When Elijah was a few days old and his sleepy jaundiced state wore off, Joe went back to work and I faced the chasm of hours alone with a newborn, a species wholly unknown to me. “Um, what I am I supposed to you know, do, with him?” The list of things he could do seemed pitifully small compared to those he couldn’t.
“Read to him”, Joe suggested.
Oh okay. That I could handle. And so I did. Elijah loved books immediately and by three months I would place three books in front of him during tummy time, and he would slap the one he wanted to read. If Moo Baa La La La was one of the options, that was the likely choice. I was fascinated, as most parents are, by the number of times in which we could read a single picture book without any visible diminishing of joy. We have read together first thing upon waking, last thing before sleeping and often another session (or three) jammed in there somewhere, every single day of his six and a half years of life.
He is reading on his own now, and his teachers tell me how during “read-to-self”, he often breaks into laughter at what he is reading and how he loves to discuss what they have read as a group. But at home, he still prefers me to read to him, and it’s a tradition I will hold onto as long as I possibly can. The feel of his little body resting against mine as we pore over the pages together, his eyes widening as we reach a passage of particular interest or surprise. Reading was one of his first loves, like fans and yellow buses, but as the others have faded and fallen by the wayside, he continues to fall more deeply in love with reading.
I know firsthand the overwhelming, all-consuming love of books. I remember feigning fear of the dark in second grade so that I could leave the lights on in my closet and cozied up there, devouring The Last of the Really Great Wangdoodles after my parents had kissed me goodnight. I still read voraciously; it remains part of my own bedtime routine. Most recently it was Gone Girl (I know, I know very late to the party, but I got there), before that it was The Interestings, The Signature of All Things, The Golem and the Jinni, Life after Life. I often space out the lit I am reading with short stories that can be consumed in one sitting or autobiographies or books on less juicy topics, like meditation, simply because I can put those down. I don’t have to find a few moments in between putting the water on to boil for pasta and sautéing the mushrooms to read JUST ONE MAYBE TWO pages. It’s dangerous to be a writer who loves reading the works of other more than creating her own writing, and so when I am trying to work, I avoid the books that I will know will consume my attention.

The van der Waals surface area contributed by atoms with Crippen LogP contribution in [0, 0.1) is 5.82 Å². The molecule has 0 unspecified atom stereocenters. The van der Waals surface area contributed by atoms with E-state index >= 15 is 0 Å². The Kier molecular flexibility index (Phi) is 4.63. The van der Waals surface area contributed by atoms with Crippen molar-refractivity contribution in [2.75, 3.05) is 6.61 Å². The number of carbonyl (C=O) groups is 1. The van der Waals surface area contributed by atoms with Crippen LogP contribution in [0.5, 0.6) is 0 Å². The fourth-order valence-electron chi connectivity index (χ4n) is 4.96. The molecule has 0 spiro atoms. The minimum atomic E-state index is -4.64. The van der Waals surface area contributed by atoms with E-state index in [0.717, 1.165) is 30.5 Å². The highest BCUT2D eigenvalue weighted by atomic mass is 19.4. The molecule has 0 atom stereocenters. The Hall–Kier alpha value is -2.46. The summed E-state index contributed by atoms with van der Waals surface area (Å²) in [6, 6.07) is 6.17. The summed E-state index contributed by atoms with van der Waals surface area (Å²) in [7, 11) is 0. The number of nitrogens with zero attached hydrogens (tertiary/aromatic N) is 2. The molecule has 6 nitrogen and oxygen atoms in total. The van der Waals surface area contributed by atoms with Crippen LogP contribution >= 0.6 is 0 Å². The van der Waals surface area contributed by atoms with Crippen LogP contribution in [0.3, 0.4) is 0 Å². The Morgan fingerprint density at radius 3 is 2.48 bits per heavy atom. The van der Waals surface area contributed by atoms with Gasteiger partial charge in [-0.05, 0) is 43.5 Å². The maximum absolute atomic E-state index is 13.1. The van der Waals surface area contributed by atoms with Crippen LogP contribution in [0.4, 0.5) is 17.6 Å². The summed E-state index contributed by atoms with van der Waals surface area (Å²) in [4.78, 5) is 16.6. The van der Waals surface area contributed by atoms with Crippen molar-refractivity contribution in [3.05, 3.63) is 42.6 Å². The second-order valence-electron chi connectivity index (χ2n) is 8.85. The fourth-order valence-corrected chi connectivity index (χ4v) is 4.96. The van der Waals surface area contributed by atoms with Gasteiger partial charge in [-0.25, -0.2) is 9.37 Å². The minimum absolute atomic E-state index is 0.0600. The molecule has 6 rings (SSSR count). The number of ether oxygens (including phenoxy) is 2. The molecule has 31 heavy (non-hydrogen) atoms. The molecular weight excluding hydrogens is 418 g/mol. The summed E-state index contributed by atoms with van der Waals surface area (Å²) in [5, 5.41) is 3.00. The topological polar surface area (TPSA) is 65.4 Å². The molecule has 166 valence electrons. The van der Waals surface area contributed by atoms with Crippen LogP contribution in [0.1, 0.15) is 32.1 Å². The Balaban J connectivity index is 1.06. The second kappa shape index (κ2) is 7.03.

Not that it takes much.
In a pre-kids time so long ago that it seems less of a mental snapshot and more of a mental daguerrotype, I can picture my patient husband waiting for me at the end of the grocery store check-out line. (Yes! Back in the time when we would go to the grocery store together. It has happened roughly twice in the past six years.)
“Hmmm.” I respond, mired in the miasma of Hollywood gossip rags that proliferate at such a place and which I find absolutely addictive.
“Lovey,” I can hear him smiling so I look up and see that he has paid, the groceries are bagged, we’re ready to go.
I will read almost anything (exceptions: Great Expectations and Moby Dick. I feel like my life is passing me by before I have read even a page of Great Expectations, and despite my family’s ties to New Bedford, I can barely make it out on the water with Ishmael and crew without losing interest. I also really dislike most Arthur Miller and wouldn’t have read his plays if they hadn’t been forced upon me in high school English classes, but I digress).
My children have discerned that, birthdays and winter holidays aside, they have about an 8% chance of getting the toy or stuffed animal that they are requesting. If they ask for a book, the probability goes up to about 80%. We have a lot of books, just so many it’s crazy and I think about how during Ben Franklin’s lifetime, people often only owned ONE BOOK, if any at all. But there are just so many wonderful ones, especially children’s books, that the search is insatiable, limitless. And on top of reading my childhood favorites to them, there are literally decades of awesome kids’ books that we have to catch up on!
Elijah is displaying this same lust for the written word. Every sign in the subway, every storefront, the opening credits to a movie: they are all opportunities to read. I haven’t asked him what he loves so much about reading, but I imagine it is similar to what any of us who are hopelessly in love with the written (typed?) word would say: it’s transportive and reflective and wondrous and humorous and thought-provoking and you can do it in your pajamas!
A few months ago, in the midst of reading from one of his favorite new series, we came across the word “hobby”.
“What’s a hobby?” he asked.
“It’s an activity you like to do, like playing basketball or doing yoga or reading.”
His face lit up. “Reading! That’s definitely my hobby!”
I was so pleased, but not surprised to hear this, and got lost for a moment imagining all the books in his future and the different places he would read them and the feeling of relief and sadness and gratitude that he will feel after reading a particularly affecting book.
And then I saw him looking intently from the book to me and back again, his little finger pointing towards the page.
“Can you read please?”
And we’re off.